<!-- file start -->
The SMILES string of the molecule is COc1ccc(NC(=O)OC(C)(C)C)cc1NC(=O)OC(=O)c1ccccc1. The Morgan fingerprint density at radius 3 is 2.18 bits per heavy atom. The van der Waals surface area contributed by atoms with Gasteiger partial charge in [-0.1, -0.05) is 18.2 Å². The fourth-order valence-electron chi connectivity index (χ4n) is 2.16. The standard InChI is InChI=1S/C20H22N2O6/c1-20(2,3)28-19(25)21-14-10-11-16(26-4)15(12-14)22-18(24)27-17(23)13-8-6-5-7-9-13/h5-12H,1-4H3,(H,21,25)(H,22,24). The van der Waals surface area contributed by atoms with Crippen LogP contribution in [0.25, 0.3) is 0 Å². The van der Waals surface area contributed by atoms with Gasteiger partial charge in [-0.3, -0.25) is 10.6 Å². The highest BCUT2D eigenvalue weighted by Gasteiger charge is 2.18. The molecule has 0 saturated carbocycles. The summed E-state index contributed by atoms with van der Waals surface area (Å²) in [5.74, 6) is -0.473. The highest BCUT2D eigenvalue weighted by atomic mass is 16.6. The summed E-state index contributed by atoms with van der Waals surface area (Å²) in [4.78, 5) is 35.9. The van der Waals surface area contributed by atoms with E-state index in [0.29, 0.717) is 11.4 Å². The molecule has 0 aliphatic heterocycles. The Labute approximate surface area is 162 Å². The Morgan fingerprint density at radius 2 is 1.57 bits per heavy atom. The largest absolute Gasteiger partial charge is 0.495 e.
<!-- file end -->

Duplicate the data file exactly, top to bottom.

The SMILES string of the molecule is COc1ccc(NC(=O)OC(C)(C)C)cc1NC(=O)OC(=O)c1ccccc1. The Morgan fingerprint density at radius 3 is 2.18 bits per heavy atom. The van der Waals surface area contributed by atoms with Gasteiger partial charge in [-0.1, -0.05) is 18.2 Å². The fourth-order valence-electron chi connectivity index (χ4n) is 2.16. The standard InChI is InChI=1S/C20H22N2O6/c1-20(2,3)28-19(25)21-14-10-11-16(26-4)15(12-14)22-18(24)27-17(23)13-8-6-5-7-9-13/h5-12H,1-4H3,(H,21,25)(H,22,24). The van der Waals surface area contributed by atoms with Crippen LogP contribution in [0.25, 0.3) is 0 Å². The van der Waals surface area contributed by atoms with Gasteiger partial charge in [-0.3, -0.25) is 10.6 Å². The highest BCUT2D eigenvalue weighted by Gasteiger charge is 2.18. The molecule has 0 saturated carbocycles. The summed E-state index contributed by atoms with van der Waals surface area (Å²) in [5.74, 6) is -0.473. The highest BCUT2D eigenvalue weighted by atomic mass is 16.6. The summed E-state index contributed by atoms with van der Waals surface area (Å²) in [4.78, 5) is 35.9. The van der Waals surface area contributed by atoms with E-state index in [0.29, 0.717) is 11.4 Å². The molecule has 0 aliphatic heterocycles. The Labute approximate surface area is 162 Å². The Morgan fingerprint density at radius 2 is 1.57 bits per heavy atom. The largest absolute Gasteiger partial charge is 0.495 e.